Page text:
Thoughtful laughs in Wittenberg

Hamlet's salad days
By MEGAN GRUMBLING  |  May 9, 2013

theater_WittProduction_main

INQUIRING MINDS What did the Danish prince
learn in college, anyway? CREDIT AARON FLACKE

Much has been made of Prince Hamlet's exhausting philosophical indecision. To be or not? To kill or not? He has a hell of a time figuring it out, when he should be happily ensconced in college life back in Wittenberg. Many of us have studied the Hamlet's inner turmoil in his rotten home state. But did you ever wonder what the guy was like in college? Playwright David Davalos proposes that Hamlet (Rob McFayden) is trying to decide whether to major in theology or philosophy, and that he is studying with no less than Martin Luther (Hall Hunsinger) and the fictional John Faustus (Michael Hammond). All three men are on the brink of the upheavals that will make them famous — Luther's denouncement of the Catholic Church in his 95 Theses, Faustus's sale of his soul to the devil for the sake of knowledge and pleasure, and Hamlet's notorious indecision — in Wittenberg, a witty and fanciful philosophical romp. It receives a rich, empathetic, and very funny production under the direction of Ron Botting and Merry Conway, at Portland Stage Company.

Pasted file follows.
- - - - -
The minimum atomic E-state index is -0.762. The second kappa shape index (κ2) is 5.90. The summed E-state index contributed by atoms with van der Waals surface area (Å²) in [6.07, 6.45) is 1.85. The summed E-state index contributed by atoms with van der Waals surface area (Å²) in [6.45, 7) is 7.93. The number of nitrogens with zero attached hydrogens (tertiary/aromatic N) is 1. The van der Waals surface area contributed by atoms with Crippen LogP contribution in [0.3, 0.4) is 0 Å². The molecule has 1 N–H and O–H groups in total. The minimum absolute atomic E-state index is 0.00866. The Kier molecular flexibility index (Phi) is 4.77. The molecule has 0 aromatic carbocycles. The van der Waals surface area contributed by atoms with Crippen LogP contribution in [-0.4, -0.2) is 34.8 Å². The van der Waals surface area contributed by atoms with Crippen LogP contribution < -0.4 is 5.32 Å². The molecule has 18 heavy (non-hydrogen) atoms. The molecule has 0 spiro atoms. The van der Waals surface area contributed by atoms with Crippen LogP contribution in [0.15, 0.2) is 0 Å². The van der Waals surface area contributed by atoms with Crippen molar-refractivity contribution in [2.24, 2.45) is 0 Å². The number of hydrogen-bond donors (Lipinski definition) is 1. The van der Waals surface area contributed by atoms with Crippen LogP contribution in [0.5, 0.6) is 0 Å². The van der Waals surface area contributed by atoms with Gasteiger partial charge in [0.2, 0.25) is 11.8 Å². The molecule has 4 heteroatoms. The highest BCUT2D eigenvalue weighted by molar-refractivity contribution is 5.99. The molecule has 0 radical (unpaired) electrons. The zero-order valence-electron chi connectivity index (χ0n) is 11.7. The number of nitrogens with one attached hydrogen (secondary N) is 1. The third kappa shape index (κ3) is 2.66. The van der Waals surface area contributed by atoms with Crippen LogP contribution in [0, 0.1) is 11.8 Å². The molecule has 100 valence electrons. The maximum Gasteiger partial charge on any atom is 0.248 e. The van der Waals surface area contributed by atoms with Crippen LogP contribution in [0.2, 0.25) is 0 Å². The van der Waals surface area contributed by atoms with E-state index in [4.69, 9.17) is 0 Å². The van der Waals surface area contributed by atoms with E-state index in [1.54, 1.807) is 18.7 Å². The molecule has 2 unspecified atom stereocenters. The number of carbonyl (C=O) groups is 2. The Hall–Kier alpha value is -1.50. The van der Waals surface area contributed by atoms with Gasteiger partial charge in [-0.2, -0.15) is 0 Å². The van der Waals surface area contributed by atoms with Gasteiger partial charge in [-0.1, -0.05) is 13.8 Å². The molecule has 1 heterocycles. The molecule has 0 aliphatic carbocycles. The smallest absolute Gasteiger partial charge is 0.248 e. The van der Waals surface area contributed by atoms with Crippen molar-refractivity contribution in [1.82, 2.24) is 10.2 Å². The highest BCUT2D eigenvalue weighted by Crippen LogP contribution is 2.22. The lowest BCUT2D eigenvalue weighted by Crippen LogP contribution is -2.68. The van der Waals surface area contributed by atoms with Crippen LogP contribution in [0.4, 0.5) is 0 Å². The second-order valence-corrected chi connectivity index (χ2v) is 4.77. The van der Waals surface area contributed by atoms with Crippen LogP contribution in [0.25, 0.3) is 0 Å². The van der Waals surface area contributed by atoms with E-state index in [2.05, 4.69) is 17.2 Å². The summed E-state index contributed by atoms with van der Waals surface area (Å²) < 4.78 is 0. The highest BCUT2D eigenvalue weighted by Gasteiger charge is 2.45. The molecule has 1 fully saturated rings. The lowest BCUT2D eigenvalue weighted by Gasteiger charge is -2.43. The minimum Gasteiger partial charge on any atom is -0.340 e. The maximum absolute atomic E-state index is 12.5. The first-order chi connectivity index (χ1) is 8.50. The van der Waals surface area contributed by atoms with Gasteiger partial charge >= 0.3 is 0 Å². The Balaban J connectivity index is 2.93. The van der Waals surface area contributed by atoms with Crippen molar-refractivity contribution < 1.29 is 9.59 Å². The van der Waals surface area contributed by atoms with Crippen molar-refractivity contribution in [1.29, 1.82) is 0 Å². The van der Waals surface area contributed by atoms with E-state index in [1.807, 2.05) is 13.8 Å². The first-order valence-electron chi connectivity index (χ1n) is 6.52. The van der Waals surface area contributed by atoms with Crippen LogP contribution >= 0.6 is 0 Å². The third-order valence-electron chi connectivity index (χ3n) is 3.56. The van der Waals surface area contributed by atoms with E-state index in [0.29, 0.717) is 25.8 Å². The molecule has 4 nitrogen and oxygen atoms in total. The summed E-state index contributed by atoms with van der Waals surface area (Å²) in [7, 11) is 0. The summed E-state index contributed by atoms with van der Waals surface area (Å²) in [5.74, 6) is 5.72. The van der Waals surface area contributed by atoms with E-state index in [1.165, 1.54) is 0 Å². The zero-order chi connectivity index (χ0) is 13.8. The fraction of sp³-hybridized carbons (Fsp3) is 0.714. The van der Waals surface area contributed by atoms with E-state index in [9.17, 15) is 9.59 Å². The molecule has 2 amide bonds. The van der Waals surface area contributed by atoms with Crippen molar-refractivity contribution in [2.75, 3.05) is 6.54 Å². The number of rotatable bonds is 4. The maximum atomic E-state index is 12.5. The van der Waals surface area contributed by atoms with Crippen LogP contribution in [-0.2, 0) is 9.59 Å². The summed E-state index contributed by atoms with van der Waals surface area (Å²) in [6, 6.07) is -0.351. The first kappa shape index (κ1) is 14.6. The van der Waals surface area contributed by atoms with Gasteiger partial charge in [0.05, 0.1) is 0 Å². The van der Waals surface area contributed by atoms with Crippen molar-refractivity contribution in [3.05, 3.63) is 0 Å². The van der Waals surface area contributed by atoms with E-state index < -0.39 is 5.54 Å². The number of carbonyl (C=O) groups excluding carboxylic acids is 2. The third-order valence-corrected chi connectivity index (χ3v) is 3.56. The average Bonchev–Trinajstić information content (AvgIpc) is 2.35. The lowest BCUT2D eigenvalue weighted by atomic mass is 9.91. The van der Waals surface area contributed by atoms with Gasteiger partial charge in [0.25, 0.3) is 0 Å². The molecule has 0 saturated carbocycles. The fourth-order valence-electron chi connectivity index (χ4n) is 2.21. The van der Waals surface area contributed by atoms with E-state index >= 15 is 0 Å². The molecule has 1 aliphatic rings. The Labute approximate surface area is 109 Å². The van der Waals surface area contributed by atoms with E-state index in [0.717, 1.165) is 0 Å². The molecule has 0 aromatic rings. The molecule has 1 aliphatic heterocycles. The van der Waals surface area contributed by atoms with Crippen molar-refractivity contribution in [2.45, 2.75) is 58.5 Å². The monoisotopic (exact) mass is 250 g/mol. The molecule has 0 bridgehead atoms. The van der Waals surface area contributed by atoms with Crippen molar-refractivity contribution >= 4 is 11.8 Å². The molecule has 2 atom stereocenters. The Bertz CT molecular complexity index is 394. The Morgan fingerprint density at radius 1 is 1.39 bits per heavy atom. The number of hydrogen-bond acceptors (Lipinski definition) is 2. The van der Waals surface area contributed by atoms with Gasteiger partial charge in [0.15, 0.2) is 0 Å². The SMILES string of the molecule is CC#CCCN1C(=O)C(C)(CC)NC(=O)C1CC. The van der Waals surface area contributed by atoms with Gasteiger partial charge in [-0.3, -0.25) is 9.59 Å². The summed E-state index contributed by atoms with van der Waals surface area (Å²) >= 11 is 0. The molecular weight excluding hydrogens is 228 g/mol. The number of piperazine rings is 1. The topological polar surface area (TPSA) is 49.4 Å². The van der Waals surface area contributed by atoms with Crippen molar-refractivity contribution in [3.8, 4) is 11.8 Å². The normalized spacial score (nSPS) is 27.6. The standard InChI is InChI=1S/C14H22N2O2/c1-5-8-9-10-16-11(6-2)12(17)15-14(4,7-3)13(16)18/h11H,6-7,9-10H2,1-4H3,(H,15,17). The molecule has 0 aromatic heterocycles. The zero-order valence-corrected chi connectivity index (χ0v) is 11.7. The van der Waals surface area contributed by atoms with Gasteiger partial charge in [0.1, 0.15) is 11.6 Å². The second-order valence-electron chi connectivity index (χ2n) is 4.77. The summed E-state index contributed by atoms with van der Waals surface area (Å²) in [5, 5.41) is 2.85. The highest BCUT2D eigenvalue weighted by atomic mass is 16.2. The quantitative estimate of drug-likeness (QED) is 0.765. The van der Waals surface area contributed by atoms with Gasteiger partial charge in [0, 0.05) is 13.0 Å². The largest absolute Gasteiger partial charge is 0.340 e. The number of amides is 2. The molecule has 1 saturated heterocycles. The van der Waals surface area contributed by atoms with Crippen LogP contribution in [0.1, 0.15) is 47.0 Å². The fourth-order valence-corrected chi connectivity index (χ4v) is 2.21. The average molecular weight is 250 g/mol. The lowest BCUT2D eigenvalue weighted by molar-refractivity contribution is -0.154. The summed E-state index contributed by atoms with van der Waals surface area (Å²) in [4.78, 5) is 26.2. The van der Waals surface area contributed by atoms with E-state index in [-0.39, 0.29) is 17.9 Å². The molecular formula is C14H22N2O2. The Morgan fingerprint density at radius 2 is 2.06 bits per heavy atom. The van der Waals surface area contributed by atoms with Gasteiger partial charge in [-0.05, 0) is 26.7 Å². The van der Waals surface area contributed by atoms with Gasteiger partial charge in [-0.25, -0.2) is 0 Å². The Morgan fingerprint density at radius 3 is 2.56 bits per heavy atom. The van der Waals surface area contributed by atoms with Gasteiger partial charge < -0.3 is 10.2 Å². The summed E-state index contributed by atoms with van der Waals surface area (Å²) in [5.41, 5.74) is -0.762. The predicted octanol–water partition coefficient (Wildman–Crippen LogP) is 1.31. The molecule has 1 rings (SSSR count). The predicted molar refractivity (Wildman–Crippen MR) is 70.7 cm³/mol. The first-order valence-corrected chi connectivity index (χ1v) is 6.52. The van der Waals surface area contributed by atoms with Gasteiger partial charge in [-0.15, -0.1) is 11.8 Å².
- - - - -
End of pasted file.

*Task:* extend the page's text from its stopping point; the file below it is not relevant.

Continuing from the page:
It's late October 1517, and Hamlet is energized by the life of the mind and this hip, intellectual, beer-loving college town. He hangs out with his two favorite professors, listening them espouse very different views of life, death, science, and God. Luther lives with monastic forbearance, self-flagellates, and is devoted to the principles of Christianity. Bon vivant Faustus drinks, smokes, and fornicates, plays the guitar during open-mic night at the Bunghole, and considers the Bible "a great novel" and the devil "a state of mind." Hunsiger's sensitive Luther is composed and cautious, though he's also given to bursts of spiritual love, and can easily share a laugh at his own expense or Faustus's. Faustus, in Hammond's marvelous hands, is Dionysian and impulsive, a dynamo who would have been at home on a 1960s campus.

Their relationship is the heart and soul of the play. Luther's realm is the altar, while Faustus's is a study lined with books, vials, and curiosities (fine set design by Anita Stewart), but they meet in the pub. They're close friends, despite their oppositions; each has a strong respect for the other's intellect, they debate with spirit, and to watch the rapport drawn by Hunsinger and Hammond, both excellent, is an utter pleasure. They chide, tease, console, and rage at each other — over God, heliocentrism, and Faustus's all-encompassing love for a "fallen woman" (Caley Milliken, dynamically) — with the candor and the sheer enjoyment of true intimates.

Hamlet spends much of his time absorbing his professors' wisdom, along the way picking up plenty of one-liners that he'll soon be pronouncing back in Denmark (a running joke). McFayden makes the prince an amiable, eager, energetic acolyte with only a touch of angst — just enough to suggest the despair that will later engulf him. McFayden does well relating Hamlet's ominous, father-centered dreams (which are analyzed by Faustus in proto-talk therapy), and he has a fantastic scene of playing tennis against an angry Frenchman — a witty foreshadowing of his fateful swordfight with Laertes.

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  Topics: Theater , Portland Stage Company, Ron Botting
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